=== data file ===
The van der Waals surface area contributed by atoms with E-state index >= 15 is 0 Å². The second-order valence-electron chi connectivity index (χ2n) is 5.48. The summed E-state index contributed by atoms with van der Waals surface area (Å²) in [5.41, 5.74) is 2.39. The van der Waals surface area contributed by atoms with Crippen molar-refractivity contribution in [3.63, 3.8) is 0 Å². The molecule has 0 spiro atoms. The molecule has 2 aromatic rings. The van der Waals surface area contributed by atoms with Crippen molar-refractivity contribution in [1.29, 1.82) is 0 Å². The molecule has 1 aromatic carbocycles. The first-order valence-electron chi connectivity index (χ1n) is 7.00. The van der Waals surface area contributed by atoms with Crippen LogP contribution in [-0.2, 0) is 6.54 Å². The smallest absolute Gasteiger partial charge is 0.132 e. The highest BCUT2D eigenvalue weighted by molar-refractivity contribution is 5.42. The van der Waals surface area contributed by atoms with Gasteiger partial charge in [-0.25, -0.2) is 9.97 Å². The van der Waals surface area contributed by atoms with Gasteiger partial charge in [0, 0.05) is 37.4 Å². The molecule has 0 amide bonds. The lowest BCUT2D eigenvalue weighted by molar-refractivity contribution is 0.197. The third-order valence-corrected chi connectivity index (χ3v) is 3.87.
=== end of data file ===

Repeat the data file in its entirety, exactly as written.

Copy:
The van der Waals surface area contributed by atoms with E-state index >= 15 is 0 Å². The second-order valence-electron chi connectivity index (χ2n) is 5.48. The summed E-state index contributed by atoms with van der Waals surface area (Å²) in [5.41, 5.74) is 2.39. The van der Waals surface area contributed by atoms with Crippen molar-refractivity contribution in [3.63, 3.8) is 0 Å². The molecule has 0 spiro atoms. The molecule has 2 aromatic rings. The van der Waals surface area contributed by atoms with Crippen molar-refractivity contribution in [1.29, 1.82) is 0 Å². The molecule has 1 aromatic carbocycles. The first-order valence-electron chi connectivity index (χ1n) is 7.00. The van der Waals surface area contributed by atoms with Crippen LogP contribution in [-0.2, 0) is 6.54 Å². The smallest absolute Gasteiger partial charge is 0.132 e. The highest BCUT2D eigenvalue weighted by molar-refractivity contribution is 5.42. The van der Waals surface area contributed by atoms with Gasteiger partial charge in [-0.25, -0.2) is 9.97 Å². The van der Waals surface area contributed by atoms with Gasteiger partial charge in [0, 0.05) is 37.4 Å². The molecule has 0 amide bonds. The lowest BCUT2D eigenvalue weighted by molar-refractivity contribution is 0.197. The third-order valence-corrected chi connectivity index (χ3v) is 3.87.